EXAMPLE 4

In this example were used the following components.

______________________________________             Parts by weight______________________________________Rubber component:   15.0JSR 1507(styrene-butadiene copolymer)1Volatile solvents:Xylene              11.0Ligroin             9.5Pigments:Cyanine Blue 4920   9.5Brilliant Carmine 1480               9.5Seika Fast Yellow 2720               9.5Soft solid substance:               6.5Emulgel 306P (polyoxyethylenestearyl ether, M.P.; 90 C.)Fine powders of silicon dioxide:               2.5Aerosil 3803Nonvolatile solvents:Dynamo oil          23.0Oleic acid          4.0______________________________________ Notes: 1 Product of Nihon Synthetic Rubber Co., Ltd. 2 Product of Kao Soap Co., Ltd. 3 Product of Japan Aerosil Inc.

The rubber component was masticated to a Mooney viscosity of 35, and then added with the xylol and ligroin. The resulting mixture was heated in a sealed vessel for 60 hours at 80 C. to give a rubber solution.

From this solution was prepared a black ink, in a similar manner as in Example 3.

EXAMPLE 5

A blue ink was prepared from the components shown below, in a similar manner as in Example 1.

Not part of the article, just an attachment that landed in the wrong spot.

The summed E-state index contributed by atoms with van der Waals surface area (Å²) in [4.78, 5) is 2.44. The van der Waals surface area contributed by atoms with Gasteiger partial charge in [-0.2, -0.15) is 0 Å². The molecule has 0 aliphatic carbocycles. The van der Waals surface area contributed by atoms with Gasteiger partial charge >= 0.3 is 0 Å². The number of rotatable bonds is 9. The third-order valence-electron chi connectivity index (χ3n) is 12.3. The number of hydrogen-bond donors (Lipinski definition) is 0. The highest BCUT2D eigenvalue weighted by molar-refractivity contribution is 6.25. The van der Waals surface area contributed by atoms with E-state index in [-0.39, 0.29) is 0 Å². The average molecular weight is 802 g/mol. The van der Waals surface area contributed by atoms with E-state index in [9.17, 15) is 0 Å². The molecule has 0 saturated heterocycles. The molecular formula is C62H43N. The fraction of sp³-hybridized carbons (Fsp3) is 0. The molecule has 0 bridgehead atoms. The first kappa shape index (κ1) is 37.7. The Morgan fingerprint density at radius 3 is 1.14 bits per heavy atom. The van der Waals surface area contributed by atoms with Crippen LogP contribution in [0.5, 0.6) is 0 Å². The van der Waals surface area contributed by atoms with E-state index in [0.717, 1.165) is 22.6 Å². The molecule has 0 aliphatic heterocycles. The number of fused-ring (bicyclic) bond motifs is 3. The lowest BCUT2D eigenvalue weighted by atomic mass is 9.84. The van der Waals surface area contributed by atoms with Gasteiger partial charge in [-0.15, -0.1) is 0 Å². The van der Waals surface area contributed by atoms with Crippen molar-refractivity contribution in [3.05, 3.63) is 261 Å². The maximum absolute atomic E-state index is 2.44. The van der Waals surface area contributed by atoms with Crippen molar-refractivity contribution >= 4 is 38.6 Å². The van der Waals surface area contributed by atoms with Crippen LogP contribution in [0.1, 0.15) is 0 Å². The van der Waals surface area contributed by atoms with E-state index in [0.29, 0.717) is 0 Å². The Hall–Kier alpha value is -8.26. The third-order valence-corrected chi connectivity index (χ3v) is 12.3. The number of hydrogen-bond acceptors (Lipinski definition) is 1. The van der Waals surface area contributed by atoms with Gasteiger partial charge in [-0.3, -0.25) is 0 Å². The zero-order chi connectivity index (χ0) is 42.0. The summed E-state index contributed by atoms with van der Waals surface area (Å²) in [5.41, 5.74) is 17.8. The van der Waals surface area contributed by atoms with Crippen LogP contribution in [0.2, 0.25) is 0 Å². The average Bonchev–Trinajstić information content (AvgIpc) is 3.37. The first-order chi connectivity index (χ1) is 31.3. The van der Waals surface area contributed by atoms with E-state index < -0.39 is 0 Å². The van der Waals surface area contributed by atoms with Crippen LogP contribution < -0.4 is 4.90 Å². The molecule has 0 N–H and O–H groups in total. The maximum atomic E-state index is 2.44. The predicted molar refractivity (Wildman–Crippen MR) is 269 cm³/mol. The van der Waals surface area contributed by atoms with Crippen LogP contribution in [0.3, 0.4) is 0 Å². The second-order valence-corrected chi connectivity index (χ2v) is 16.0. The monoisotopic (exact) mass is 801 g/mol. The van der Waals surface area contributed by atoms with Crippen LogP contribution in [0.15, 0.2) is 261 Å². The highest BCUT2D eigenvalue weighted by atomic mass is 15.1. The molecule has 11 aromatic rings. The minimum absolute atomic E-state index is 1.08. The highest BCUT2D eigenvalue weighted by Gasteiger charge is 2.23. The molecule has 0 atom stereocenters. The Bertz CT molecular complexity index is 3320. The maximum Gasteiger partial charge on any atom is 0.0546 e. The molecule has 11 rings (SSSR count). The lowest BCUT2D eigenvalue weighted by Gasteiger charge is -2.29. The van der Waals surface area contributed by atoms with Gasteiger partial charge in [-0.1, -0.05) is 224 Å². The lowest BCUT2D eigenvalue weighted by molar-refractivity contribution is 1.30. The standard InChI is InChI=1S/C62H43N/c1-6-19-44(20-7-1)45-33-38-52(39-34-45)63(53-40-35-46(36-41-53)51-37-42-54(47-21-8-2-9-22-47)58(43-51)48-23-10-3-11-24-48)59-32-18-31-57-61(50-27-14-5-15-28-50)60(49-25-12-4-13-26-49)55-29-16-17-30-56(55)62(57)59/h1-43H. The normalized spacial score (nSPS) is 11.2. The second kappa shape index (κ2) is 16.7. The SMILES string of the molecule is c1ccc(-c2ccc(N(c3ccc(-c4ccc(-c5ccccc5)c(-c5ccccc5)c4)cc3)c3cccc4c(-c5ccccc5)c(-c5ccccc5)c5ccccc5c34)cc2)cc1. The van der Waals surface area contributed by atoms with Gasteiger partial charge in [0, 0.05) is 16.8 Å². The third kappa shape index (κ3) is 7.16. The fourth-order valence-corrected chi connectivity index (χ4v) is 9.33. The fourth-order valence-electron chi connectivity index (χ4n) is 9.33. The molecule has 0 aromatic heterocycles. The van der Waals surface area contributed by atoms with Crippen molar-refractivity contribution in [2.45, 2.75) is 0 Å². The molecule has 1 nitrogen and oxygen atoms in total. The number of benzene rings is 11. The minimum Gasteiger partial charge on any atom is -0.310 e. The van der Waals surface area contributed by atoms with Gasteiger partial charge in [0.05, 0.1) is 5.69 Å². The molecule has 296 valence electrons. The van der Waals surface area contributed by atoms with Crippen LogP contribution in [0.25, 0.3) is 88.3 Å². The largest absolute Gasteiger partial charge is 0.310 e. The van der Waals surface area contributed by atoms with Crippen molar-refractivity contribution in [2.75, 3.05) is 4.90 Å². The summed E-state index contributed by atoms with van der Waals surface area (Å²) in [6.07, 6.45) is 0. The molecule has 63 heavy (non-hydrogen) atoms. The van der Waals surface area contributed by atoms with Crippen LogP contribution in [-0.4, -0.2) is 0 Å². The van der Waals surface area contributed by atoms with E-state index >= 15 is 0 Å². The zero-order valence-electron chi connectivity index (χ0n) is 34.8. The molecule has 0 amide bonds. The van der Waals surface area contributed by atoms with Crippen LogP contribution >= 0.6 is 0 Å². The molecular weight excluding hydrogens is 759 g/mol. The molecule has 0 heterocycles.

______________________________________             Parts by weight______________________________________Rubber component: IR 2200               20.5Volatile solvent:   22.5Idemitsu IP Solvent 1016Pigments:Alkali Blue Powder RP-00               6.7Cyanine Blue 4920   6.6718 Fast Blue Conc. SF               6.7Fine powders of silicon dioxide:               5.0Aerosil 2001Nonvolatile solvents:Dioctyl phthalate   28.0Oleic acid          4.0______________________________________ Note 1 Product of Japan Aerosil Inc.
EXAMPLE 6

A blue ink was prepared from the components of the following, in a similar manner as in Example 3.

______________________________________             Parts by weight______________________________________Rubber component: IR 2200               15.0Volatile solvent:   21.0Idemitsu IP Solvent 1016Pigments:Alkali Blue Powder RP-00               5.6Cyanine blue 4920   5.6718 Fast Blue Conc. SF               5.6Soft solid substance:               3.0Paraffin wax 145 F.Fine powders of silicon dioxide:               4.0Aerosil 200Nonvolatile solvents:Dioctyl adipate     30.2Oleic acid          4.0______________________________________
EXAMPLE 7

A red ink was prepared from the components set forth below, in a similar manner as in Example 2, except that the rubber component was adjusted to a Mooney viscosity of 25, and the semisolid substance was used instead of the soft solid substance.